THE most interesting thing about the vacancy left by the death of Tennyson is that it took four years to fill. England was full of poets, good and bad, but nothing happened. The interval gives me time to repeat an engaging little story.
At Tennyson's death, 'the whole nation mourned' -- but some people didn't allow this to interfere with business, as W. H. Mallock notes in his Memoirs of Life and Literature:
The scene was not in London but at ( Lady Marian Alford's) house in the country, where a few guests were staying with her for the inside of a week. Two of these guests were poets; we may call them Sir E. and Sir L. The visit co-incided with the time of Tennyson's last illness, the reports of which were daily more alarming. The two poets evinced much becoming anxiety, though this did not interfere with the zeal with which one day at luncheon they consumed a memorable plum tart. Next morning neither of them appeared at breakfast; and when both of them remained in their bedrooms for the larger part of the day I came to the prosaic conclusion that the plum tart had been too much for them. Next morning came the news of Tennyson's death. The two bards remained in their cells till noon, after which they both reappeared like men who had got rid of a burden. The true secret of their retirement revealed itself the morning after, when each of two great newspapers, with which they were severally connected, was found to contain long columns of elegy on the irreparable loss which the country had just suffered -- compositions implying a suggestion on the part of each of the elegists that a poet existed who was not unfit to repair it.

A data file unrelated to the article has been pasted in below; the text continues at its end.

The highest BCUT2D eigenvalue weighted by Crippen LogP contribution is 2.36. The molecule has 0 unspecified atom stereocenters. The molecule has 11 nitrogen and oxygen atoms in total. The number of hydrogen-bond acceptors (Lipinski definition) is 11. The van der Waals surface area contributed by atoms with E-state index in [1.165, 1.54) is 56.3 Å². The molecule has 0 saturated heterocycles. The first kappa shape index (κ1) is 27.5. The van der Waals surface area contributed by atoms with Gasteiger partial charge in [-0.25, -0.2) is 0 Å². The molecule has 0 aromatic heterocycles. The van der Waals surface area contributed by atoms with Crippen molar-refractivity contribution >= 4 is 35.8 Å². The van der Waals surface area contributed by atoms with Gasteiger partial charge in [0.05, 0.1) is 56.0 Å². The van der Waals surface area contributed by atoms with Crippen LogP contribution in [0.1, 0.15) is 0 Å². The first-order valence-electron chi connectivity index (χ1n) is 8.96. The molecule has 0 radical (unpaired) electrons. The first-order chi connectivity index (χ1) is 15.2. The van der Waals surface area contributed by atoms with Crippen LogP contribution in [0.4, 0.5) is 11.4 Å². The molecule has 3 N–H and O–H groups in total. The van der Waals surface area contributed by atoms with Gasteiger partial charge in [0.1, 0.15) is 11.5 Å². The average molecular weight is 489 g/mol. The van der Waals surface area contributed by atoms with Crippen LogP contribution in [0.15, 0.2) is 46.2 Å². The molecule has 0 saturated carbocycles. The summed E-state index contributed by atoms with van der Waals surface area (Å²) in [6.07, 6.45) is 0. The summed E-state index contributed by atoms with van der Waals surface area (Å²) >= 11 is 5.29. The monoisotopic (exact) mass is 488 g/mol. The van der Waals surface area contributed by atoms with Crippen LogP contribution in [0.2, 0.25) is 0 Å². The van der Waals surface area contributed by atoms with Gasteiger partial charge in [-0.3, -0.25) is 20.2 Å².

The rival bards departed the same day, Mallock records, 'waving independent adieux, one from a first, the other from a third class carriage.' I don't pretend to identify the two poets, but it cannot be a coincidence that Sir Lewis Morris has a poem called ' October 6th, 1892;' or that Sir Edwin Arnold in his last portraits looks so exactly like a man who would have been Laureate if invited. Indeed, when at length the appointment was made, he admitted as much in a generous telegram to the successful poet: